Easing listeners into the feeling of the place, the album’s opening track “In Åland Air” is a dream-like haze that slows time, invoking the feeling of descending by plane onto the archipelago, a place Chiu recalls as “lush with a gentle, brackish breeze...” On “Snåcko,” a track named for the island next to Kumlinge, the music becomes a transportive portrait, painting in sound “the romantic and gentle atmosphere of the forests in Åland — a place where your eyes slowly adjust to the rainbow-colored moss covering granite boulders. Walking around, you find the forest floor blossoming with blueberries, currants, and flowers...”

The longest and darkest movement in the collection, “Archipelago,” encapsulates “the experience of being surrounded in the vast network of islands” with a dense cloud of slowly modulating string layers, improvised by Honer in an empty swimming pool at Svala. “The heaviness of the track,” says Honer, “is a reference to the deep darkness experienced during the Nordic winter days.” But the plaintive atmosphere of that penultimate piece is succeeded with the triumphant final movement of the album, “Under the Midnight Sun,” which bellows forth like a vibrant chorus of melodious sighs, echoing classic sounds from Jon Hassell’s 'Vernal Equinox', or Franco Battiato’s 'Clic', or Brian Eno’s 'Another Green World'.

Just as two eyes, two ears, and two halves of a brain work together to create a memory, on their duo debut, Honer and Chiu’s collective pallet produces a vivid three-dimensional hyperreality of painterly tones and textures – bright and kaleidoscopic, but with a deeply warm, earthen resonance. The music evokes a powerful sense of place, transporting and immersing listeners in the other-world of the Åland Islands. And though they achieve this in beautifully natural, organic manner, Chiu & Honer agree this album is quite unlike anything they’ve made before, and likely unlike anything they’ll make in the future.

...about Chiu & Honer...

The combination of modular synthesizer and viola is an uncommon one, but Jeremiah Chiu & Marta Sofia Honer manage to create a distinctive dyad that comes together with grace and truth. They’ve accomplished this by bringing much more than their respective axes to the table. Years of collaboration, cohabitation, shared experience, and separate but equally inspired commitments to utilitarian cultural work bind their disparate timbres together into a singular aesthetic reality.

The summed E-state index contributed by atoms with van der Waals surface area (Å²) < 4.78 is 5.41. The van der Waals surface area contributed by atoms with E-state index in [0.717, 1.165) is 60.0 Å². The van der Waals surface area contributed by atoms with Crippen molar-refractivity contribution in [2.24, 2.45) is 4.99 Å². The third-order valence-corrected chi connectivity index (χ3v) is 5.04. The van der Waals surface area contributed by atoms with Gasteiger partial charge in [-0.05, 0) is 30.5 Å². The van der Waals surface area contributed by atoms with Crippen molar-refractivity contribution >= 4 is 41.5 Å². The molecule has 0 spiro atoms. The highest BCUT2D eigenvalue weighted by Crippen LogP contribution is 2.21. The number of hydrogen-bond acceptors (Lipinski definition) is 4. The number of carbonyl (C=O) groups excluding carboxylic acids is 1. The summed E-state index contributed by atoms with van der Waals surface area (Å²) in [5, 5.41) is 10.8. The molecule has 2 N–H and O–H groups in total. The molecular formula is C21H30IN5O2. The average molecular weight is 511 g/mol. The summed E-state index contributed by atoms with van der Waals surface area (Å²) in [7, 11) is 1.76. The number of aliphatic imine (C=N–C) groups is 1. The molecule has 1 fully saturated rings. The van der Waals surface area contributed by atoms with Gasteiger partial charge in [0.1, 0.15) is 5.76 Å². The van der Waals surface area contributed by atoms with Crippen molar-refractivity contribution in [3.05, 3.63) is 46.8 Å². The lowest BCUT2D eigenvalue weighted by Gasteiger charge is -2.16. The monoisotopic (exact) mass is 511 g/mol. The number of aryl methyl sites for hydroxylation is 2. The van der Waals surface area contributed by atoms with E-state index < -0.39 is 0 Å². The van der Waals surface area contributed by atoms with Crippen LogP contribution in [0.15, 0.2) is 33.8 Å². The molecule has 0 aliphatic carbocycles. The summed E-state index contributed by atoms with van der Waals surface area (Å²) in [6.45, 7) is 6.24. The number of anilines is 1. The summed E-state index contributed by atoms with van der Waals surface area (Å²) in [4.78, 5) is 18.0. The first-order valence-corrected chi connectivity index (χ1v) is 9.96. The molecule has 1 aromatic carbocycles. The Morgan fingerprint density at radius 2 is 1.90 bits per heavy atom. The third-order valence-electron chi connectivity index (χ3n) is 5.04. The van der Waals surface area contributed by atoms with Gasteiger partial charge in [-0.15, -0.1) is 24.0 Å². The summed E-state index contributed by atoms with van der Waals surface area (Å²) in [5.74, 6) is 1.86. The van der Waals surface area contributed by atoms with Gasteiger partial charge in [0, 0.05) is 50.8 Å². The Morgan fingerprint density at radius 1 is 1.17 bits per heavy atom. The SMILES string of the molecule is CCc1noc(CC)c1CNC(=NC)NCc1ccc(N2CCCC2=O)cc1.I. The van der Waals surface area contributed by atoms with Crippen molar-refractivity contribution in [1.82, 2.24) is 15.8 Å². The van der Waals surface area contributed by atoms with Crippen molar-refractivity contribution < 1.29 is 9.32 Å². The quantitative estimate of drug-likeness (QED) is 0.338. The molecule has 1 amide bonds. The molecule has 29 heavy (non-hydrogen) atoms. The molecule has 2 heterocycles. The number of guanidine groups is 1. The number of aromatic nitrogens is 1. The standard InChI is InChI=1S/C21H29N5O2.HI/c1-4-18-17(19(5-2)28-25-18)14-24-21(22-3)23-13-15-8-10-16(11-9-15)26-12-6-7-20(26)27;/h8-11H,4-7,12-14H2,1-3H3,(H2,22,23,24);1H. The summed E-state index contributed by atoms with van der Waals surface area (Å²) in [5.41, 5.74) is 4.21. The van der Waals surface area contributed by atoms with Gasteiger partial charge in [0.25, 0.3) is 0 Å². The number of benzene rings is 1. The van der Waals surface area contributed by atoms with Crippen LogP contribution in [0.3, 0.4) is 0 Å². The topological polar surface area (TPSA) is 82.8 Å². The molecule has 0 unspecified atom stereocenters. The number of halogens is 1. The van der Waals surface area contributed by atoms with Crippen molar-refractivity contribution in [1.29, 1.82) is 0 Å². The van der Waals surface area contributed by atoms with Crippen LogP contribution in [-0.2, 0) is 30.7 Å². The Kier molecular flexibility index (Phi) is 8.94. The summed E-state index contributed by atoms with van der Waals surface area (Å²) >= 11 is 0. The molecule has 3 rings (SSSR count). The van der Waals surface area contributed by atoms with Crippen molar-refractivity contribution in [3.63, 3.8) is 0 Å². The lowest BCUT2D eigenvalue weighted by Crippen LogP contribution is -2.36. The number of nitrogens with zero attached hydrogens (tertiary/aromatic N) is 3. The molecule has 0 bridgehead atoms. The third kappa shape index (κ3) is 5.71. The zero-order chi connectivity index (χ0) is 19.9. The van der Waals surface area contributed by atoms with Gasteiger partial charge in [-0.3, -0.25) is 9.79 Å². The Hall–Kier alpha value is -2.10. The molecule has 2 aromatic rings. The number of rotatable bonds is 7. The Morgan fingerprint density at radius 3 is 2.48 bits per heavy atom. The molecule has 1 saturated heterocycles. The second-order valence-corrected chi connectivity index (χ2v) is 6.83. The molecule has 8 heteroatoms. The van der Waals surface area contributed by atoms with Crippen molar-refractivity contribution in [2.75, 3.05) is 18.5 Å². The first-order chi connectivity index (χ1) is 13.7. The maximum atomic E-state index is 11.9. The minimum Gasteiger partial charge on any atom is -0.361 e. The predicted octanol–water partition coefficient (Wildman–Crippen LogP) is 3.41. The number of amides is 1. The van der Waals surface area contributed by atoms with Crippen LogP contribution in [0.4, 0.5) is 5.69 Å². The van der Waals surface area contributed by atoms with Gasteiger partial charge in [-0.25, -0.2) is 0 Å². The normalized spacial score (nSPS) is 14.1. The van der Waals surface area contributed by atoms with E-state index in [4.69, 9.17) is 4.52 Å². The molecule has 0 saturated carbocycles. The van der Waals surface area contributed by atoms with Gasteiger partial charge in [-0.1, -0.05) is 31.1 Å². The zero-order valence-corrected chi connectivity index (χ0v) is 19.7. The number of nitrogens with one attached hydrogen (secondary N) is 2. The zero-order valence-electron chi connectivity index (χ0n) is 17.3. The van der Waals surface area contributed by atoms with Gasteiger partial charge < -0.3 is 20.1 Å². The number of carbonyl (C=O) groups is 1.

The two artists met, appropriately, as members of a large ensemble performing Terry Riley’s “In C,” for an annual concert organized by Bitchin Bajas at Chicago modern music hub Constellation. Honer & Chiu had been living and working in Chicago for a long time, both active members of the notoriously interconnected improvisational and experimental music scenes, but they were somehow previously unintroduced. Chiu’s musical CV to that point included work with bands like Icy Demons and Chandeliers, but he was mostly known for his visual and graphic design work as Some All None. Honer had primarily worked as an instructor in Chicago, as well as a member of the ensemble Quartet Datura. In 2014, a year after their first collaboration, together, they decided to migrate to Los Angeles to continue developing their respective careers and crafts in sunnier climes.

Relocation to Los Angeles has proven to be fruitful for both artists. Honer has since become a first-call session player for the likes of Adrian Younge and Beyoncé. She’s also played on recordings by Chloe x Halle, Angel Olsen, Fleet Foxes, and Stanley Clarke, among others, including five recordings with Grammy nominations. Along with her session work, Honer is on the music faculty at California State University. Chiu has expanded his visual work in numerous capacities, in addition to becoming an active intersectional community organizer, and refocusing his musical practice to electronic music composition and sound art. He’s also become an Assistant Professor at Otis College of Art & Design; has exhibited/performed at The Getty Center, LACMA, and other distinguished locales; has become a resident programmer for Dublab; and has generated a strong unit of regular musical collaborators that includes Celia Hollander, Booker Stardrum, Ben Babbitt, Dustin Wong, Takako Minekawa, and Sam Prekop. Chiu has also designed album artwork for several International Anthem releases, including Angel Bat Dawid's Transition East, Dos Santos's City of Mirrors, Jeff Parker's Forfolks, and JP's Myspace Beats.